A gathering of Episcopalians generally does not look too threatening. This is pretty much a Brooks Brothers group, whose church conventions look tame and quiet compared to their low church brothers and sisters. But not this year.
The Episcopal Church USA will make a big decision this week, and the repercussions will be felt around the world. New Hampshire Episcopalians have elected an openly homosexual man as their new bishop, and the national church must decide this week whether to approve this election. Look for fireworks in Minneapolis.
Of course, this development is not a bolt out of the blue. Gay activists have been pressing mainline Protestantism for decades, and they are now poised on the brink of a total takeover of the liberal churches. Most of these denominations (including the Presbyterian Church USA, the United Church of Christ, the United Methodist Church, the Disciples of Christ, and the Evangelical Lutheran Church in America) have spent the last several years debating homosexual ordination, homosexual marriage, and the total surrender of any moral claim against homosexual behavior. The gays are winning.
But the election of Canon Gene Robinson as bishop of New Hampshire will be certain to divide the Episcopal Church USA from Anglicans in other parts of the world. Anglican bishops in Africa have already broken fellowship with a Canadian diocese that surrendered to the homosexual agenda. If American Episcopalians approve the election of this gay bishop, the Anglican Communion will explode.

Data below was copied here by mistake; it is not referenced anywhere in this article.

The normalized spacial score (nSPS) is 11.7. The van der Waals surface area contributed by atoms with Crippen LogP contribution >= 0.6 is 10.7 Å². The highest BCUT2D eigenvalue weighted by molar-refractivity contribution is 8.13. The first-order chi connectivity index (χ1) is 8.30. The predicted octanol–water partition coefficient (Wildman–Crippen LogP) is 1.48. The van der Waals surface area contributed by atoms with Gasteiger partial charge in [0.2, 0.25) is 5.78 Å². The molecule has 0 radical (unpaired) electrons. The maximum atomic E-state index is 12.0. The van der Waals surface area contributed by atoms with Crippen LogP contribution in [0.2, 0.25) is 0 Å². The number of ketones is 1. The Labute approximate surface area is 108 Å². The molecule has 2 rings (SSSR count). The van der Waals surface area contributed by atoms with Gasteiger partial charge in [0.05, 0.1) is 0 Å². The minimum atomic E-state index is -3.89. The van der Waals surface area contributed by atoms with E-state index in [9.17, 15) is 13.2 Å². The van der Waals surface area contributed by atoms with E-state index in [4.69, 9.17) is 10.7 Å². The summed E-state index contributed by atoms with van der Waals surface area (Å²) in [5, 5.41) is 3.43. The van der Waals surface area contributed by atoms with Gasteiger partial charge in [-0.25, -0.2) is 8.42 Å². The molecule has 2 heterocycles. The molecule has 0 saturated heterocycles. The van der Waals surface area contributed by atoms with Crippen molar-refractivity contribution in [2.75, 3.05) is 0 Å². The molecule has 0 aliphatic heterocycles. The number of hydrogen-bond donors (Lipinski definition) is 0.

With the unity of his communion about to shatter, Archbishop of Canterbury Rowan Williams issued a private letter to his fellow Anglican primates, imploring them to avoid any unilateral decisions that would lead to a break in fellowship. Canon Robinson was not named, but every bishop receiving the letter knew just who had drawn the archbishop’s concern. The letter from Canterbury is all the more remarkable given the archbishop’s own pro-homosexual convictions. In recent days his personal intervention led to the withdrawal of a homosexual candidate for an English bishopric.
The real issue, however, is not the unity of the church, but its very integrity. Any church that would elect an openly homosexual bishop has so abdicated the authority of the Bible that it will effectively cease to be a church at all. Unity does not produce theological integrity–it is the other way around. Christians of every denomination should be praying for the Episcopal Church USA as it meets in Minneapolis this week. Let’s pray that this church convention will recover its wits, reclaim its own creedal commitments, and stand without apology on biblical authority. Otherwise, the fall of this house will be very great.
R. Albert Mohler Jr.
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